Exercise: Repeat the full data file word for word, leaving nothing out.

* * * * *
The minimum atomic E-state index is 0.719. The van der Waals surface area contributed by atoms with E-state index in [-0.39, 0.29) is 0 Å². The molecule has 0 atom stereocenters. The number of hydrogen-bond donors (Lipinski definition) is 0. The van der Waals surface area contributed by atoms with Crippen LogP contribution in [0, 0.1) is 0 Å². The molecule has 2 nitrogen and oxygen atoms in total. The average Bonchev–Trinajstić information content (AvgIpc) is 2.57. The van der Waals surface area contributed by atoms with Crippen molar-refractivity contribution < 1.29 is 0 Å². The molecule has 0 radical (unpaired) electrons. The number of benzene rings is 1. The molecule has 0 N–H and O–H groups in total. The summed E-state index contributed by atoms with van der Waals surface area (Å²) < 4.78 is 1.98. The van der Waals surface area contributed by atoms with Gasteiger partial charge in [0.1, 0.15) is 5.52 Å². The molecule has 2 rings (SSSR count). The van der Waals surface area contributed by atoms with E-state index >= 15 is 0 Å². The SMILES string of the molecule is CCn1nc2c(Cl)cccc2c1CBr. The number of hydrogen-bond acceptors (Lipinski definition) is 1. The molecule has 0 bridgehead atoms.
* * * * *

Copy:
The minimum atomic E-state index is 0.719. The van der Waals surface area contributed by atoms with E-state index in [-0.39, 0.29) is 0 Å². The molecule has 0 atom stereocenters. The number of hydrogen-bond donors (Lipinski definition) is 0. The van der Waals surface area contributed by atoms with Crippen LogP contribution in [0, 0.1) is 0 Å². The molecule has 2 nitrogen and oxygen atoms in total. The average Bonchev–Trinajstić information content (AvgIpc) is 2.57. The van der Waals surface area contributed by atoms with Crippen molar-refractivity contribution < 1.29 is 0 Å². The molecule has 0 radical (unpaired) electrons. The number of benzene rings is 1. The molecule has 0 N–H and O–H groups in total. The summed E-state index contributed by atoms with van der Waals surface area (Å²) < 4.78 is 1.98. The van der Waals surface area contributed by atoms with Gasteiger partial charge in [0.1, 0.15) is 5.52 Å². The molecule has 2 rings (SSSR count). The van der Waals surface area contributed by atoms with E-state index >= 15 is 0 Å². The SMILES string of the molecule is CCn1nc2c(Cl)cccc2c1CBr. The number of hydrogen-bond acceptors (Lipinski definition) is 1. The molecule has 0 bridgehead atoms.